Written with Matlin in mind, A Bridge to Silence is a sign of the clout the Oscar-winning actress now has. “I never could have gotten a movie like this produced without Marlee Matlin,” claims executive producer Stockton Briggle. The statuette has given Matlin stature, but it hasn’t, she says, “changed my life. I didn’t get into this big head trip and spend all my hours kissing my Oscar. It’s at my parents’ house. I’ll let them be proud of it.”
Also relegated to the background these days is ex-beau William Hurt, her co-star in Children. “Certainly he learned from me, and I learned from him,” says Matlin, who lived with the actor in 1986. “We are still good friends.” As for the lawsuit by Hurt’s ex-lover, Sandra Jennings, charging that he physically abused her, Matlin refuses any discussion.
A more recent romance, with MacGyver’s Richard Dean Anderson, has also been put on the shelf. It began in Calgary, when they met in an elevator during the Olympics and she asked him to go skiing. How it ended “is not important at this point,” snaps Matlin, sitting like a folded origami bird, her booted feet tucked under her. “I’m not married, I’m not getting married, and I have no kids at this moment.”
Which is not to say she hurts for male companionship. Henry Winkler remembers “a coterie of young men” coming to visit Marlee last year when she lived in his San Fernando Valley guest house. Relations between Matlin and the former Fonz, it should be noted, are strictly platonic. The two met 11 years ago near Matlin’s native Chicago at a benefit for the deaf. Winkler was so moved by her performance that he came backstage and signed, “I love you.” Winkler, says Matlin, “was the one who told me that if I want to be an actress, I should go for it and trust myself. I’ve kept that thought with me ever since.”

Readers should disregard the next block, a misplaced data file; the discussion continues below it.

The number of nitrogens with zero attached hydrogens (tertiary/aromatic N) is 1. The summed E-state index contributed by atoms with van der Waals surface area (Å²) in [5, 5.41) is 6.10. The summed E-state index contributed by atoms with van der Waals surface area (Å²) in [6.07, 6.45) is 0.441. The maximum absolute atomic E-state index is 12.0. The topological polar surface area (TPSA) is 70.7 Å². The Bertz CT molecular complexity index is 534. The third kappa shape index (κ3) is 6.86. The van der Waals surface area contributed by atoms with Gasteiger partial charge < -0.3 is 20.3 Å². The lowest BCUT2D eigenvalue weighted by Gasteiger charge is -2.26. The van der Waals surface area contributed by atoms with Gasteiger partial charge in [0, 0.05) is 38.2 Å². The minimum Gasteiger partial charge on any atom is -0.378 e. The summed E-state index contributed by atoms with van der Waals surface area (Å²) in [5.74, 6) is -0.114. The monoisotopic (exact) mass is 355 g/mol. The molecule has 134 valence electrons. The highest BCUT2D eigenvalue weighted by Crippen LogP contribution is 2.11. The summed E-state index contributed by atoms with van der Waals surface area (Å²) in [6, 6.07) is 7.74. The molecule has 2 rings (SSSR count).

Improving her speech has given Matlin a great deal more patience and self-confidence, she says. It has also brought opportunity. She recently made a breakthrough when she was offered the lead in a romantic thriller, Catfish Tangle, a role originally written for a hearing actress. While waiting for that movie to film, she is working with the National Captioning Institute, asking celebrities to petition for closed captioning for TV shows and videocassettes. “I’m tired of seeing listings of programs I want to watch that aren’t closed captioned,” says Matlin, whose Bridge to Silence will be. “And I’m tired of looking for the symbol on the side of the video package.”
Matlin spends her downtime with her cats, B.J. (Billy Joel) and Booty, in her new one-bedroom apartment in L.A. She’s an avid hockey, football and base-ball fan who brings her own mitt to locations. But her spare time might be limited in the future. With her new versatility, she says, producers “are more open than ever before” to hiring her for roles that would have seemed impossible a few years ago. And Matlin’s success sets an important precedent for other deaf actors. “There is no excuse not to use the deaf community,” she says. “They used to be kept apart from the rest of the population, but that cannot continue.” Not while Matlin’s up at bat.
—Patricia Freeman, Lois Armstrong in Los Angeles